Bioefficacy of Strobilurin Based Fungicides against Rice Sheath Blight Disease

Sheath Blight (ShB) (C.O. Rhizoctonia solani Kühn) is one of the most devastating diseases of rice particularly in wet season. The disease has spread in all rice growing areas in large scale and in some areas it is due to widespread cultivation of susceptible variety, as in case of West Bengal and Odisha where ‘Swarna’ (MTU 7029) which is widely cultivated and is highly susceptible to sheath blight pathogen ‘R. solani’. Damage is estimated upto 100% in favourable climatic condition and yield loss of rice varies from 5.2-50% depending on disease severity. Though cultivation of resistant variety is the best option to cope up the attack of this pathogen but till date no such variety is available to the growers. Thus, in present situation cultural practices combined with foliar spray of fungicide is the most common practice to manage the disease and even in integrated pest management system need based application of fungicide has been recommended.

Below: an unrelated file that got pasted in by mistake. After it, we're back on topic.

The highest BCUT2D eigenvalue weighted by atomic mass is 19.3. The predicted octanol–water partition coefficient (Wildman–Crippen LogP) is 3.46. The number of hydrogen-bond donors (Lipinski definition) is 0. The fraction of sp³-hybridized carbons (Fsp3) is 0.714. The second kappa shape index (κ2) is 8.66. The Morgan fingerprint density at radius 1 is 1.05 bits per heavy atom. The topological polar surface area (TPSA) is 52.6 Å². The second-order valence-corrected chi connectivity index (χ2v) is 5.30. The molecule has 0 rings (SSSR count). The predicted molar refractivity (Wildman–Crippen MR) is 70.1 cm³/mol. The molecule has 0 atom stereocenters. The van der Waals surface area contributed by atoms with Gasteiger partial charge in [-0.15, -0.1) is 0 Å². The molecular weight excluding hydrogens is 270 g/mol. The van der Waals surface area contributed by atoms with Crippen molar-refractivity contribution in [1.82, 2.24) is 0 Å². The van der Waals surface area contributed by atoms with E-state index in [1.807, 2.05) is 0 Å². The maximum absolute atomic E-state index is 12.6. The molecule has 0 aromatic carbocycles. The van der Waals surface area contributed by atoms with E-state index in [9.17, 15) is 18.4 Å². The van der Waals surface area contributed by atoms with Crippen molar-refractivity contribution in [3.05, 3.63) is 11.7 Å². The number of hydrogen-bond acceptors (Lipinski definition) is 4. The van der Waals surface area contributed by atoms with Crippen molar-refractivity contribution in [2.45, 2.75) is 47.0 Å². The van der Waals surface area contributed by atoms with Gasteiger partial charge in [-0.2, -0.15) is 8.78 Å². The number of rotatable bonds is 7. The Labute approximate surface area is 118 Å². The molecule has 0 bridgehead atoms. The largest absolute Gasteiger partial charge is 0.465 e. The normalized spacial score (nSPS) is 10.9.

Rice Sheath Blight Disease
Rice Sheath Blight Disease

In this context, a long term experiment was conducted to evaluate the efficacy of new generation bio-rational fungicide of ‘strobilurin derivatives’. Strobilurins (also known as β-methoxyacrylates) or QoI (Quinone outside Inhibitors) fungicides, launched in 1996 are analogues of strobilurin-A originally derived from natural products (Strobilurus tenacellus, a wild mushroom growing in forests). Strobilurins, are now the second largest chemistry group of fungicides, widely used on cereals and, more recently, on soybeans (a market that reached $600 million in 2004). The strobilurin fungicides mainly act on mitochondrial synthesis in cytochrome bc1, are highly effective, and are suitable for a wide range of crops include Azoxystrobin, Fluoxastrobin, Kresoxim-methyl, Metominostrobin, Picoxystrobin, Pyraclostrobin and Trifloxystrobin

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